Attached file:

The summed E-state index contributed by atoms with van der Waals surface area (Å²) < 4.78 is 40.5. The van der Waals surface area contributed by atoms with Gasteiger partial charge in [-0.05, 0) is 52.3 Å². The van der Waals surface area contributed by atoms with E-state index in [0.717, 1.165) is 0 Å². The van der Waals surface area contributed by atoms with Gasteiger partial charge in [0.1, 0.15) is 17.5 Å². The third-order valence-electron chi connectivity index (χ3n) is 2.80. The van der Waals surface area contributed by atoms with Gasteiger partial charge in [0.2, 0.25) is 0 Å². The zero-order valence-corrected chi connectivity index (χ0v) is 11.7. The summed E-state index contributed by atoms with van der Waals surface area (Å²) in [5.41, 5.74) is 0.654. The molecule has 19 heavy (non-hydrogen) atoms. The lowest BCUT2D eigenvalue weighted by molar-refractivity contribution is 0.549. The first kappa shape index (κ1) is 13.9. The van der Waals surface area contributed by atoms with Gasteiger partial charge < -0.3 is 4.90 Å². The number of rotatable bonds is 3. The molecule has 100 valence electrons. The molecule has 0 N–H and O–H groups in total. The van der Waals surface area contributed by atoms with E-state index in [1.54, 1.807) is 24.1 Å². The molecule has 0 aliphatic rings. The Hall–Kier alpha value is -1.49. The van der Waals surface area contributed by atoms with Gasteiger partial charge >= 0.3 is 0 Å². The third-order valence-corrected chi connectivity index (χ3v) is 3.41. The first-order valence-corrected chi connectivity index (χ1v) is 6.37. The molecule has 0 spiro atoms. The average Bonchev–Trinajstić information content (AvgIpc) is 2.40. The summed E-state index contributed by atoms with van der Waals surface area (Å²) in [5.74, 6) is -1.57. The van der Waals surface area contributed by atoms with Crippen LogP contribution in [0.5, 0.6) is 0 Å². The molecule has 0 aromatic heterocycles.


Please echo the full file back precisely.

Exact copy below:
The summed E-state index contributed by atoms with van der Waals surface area (Å²) < 4.78 is 40.5. The van der Waals surface area contributed by atoms with Gasteiger partial charge in [-0.05, 0) is 52.3 Å². The van der Waals surface area contributed by atoms with E-state index in [0.717, 1.165) is 0 Å². The van der Waals surface area contributed by atoms with Gasteiger partial charge in [0.1, 0.15) is 17.5 Å². The third-order valence-electron chi connectivity index (χ3n) is 2.80. The van der Waals surface area contributed by atoms with Gasteiger partial charge in [0.2, 0.25) is 0 Å². The zero-order valence-corrected chi connectivity index (χ0v) is 11.7. The summed E-state index contributed by atoms with van der Waals surface area (Å²) in [5.41, 5.74) is 0.654. The molecule has 19 heavy (non-hydrogen) atoms. The lowest BCUT2D eigenvalue weighted by molar-refractivity contribution is 0.549. The first kappa shape index (κ1) is 13.9. The van der Waals surface area contributed by atoms with Gasteiger partial charge < -0.3 is 4.90 Å². The number of rotatable bonds is 3. The molecule has 100 valence electrons. The molecule has 0 N–H and O–H groups in total. The van der Waals surface area contributed by atoms with E-state index in [1.54, 1.807) is 24.1 Å². The molecule has 0 aliphatic rings. The Hall–Kier alpha value is -1.49. The van der Waals surface area contributed by atoms with Gasteiger partial charge >= 0.3 is 0 Å². The third-order valence-corrected chi connectivity index (χ3v) is 3.41. The first-order valence-corrected chi connectivity index (χ1v) is 6.37. The molecule has 0 spiro atoms. The average Bonchev–Trinajstić information content (AvgIpc) is 2.40. The summed E-state index contributed by atoms with van der Waals surface area (Å²) in [5.74, 6) is -1.57. The van der Waals surface area contributed by atoms with Crippen LogP contribution in [0.5, 0.6) is 0 Å². The molecule has 0 aromatic heterocycles.